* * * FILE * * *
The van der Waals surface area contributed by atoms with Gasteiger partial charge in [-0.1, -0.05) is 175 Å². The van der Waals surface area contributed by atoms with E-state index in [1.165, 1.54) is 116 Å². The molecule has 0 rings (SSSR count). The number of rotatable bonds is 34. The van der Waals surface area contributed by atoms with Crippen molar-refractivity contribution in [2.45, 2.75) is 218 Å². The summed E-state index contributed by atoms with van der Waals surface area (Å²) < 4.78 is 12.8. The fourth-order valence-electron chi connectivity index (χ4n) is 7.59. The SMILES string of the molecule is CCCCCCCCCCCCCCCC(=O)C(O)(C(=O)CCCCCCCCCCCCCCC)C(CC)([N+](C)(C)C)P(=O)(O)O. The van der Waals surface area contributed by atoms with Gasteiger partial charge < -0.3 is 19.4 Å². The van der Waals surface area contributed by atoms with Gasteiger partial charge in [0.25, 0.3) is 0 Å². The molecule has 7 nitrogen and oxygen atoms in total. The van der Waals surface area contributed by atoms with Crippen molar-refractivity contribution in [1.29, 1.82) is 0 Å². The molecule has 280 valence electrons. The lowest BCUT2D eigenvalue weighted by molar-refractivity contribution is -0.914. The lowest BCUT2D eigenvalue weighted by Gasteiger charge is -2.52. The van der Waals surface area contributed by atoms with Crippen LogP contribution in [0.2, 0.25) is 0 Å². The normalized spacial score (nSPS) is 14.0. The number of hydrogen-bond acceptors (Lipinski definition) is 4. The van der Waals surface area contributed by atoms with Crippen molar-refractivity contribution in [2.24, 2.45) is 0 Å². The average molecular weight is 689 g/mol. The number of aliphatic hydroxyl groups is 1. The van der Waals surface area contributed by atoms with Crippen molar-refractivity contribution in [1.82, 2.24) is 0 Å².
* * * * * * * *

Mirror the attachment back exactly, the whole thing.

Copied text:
The van der Waals surface area contributed by atoms with Gasteiger partial charge in [-0.1, -0.05) is 175 Å². The van der Waals surface area contributed by atoms with E-state index in [1.165, 1.54) is 116 Å². The molecule has 0 rings (SSSR count). The number of rotatable bonds is 34. The van der Waals surface area contributed by atoms with Crippen molar-refractivity contribution in [2.45, 2.75) is 218 Å². The summed E-state index contributed by atoms with van der Waals surface area (Å²) < 4.78 is 12.8. The fourth-order valence-electron chi connectivity index (χ4n) is 7.59. The SMILES string of the molecule is CCCCCCCCCCCCCCCC(=O)C(O)(C(=O)CCCCCCCCCCCCCCC)C(CC)([N+](C)(C)C)P(=O)(O)O. The van der Waals surface area contributed by atoms with Gasteiger partial charge < -0.3 is 19.4 Å². The van der Waals surface area contributed by atoms with Gasteiger partial charge in [0.25, 0.3) is 0 Å². The molecule has 7 nitrogen and oxygen atoms in total. The van der Waals surface area contributed by atoms with Crippen molar-refractivity contribution in [1.29, 1.82) is 0 Å². The molecule has 280 valence electrons. The lowest BCUT2D eigenvalue weighted by molar-refractivity contribution is -0.914. The lowest BCUT2D eigenvalue weighted by Gasteiger charge is -2.52. The van der Waals surface area contributed by atoms with Crippen LogP contribution in [0.2, 0.25) is 0 Å². The normalized spacial score (nSPS) is 14.0. The number of hydrogen-bond acceptors (Lipinski definition) is 4. The van der Waals surface area contributed by atoms with Crippen molar-refractivity contribution in [2.24, 2.45) is 0 Å². The average molecular weight is 689 g/mol. The number of aliphatic hydroxyl groups is 1. The van der Waals surface area contributed by atoms with Crippen molar-refractivity contribution in [1.82, 2.24) is 0 Å².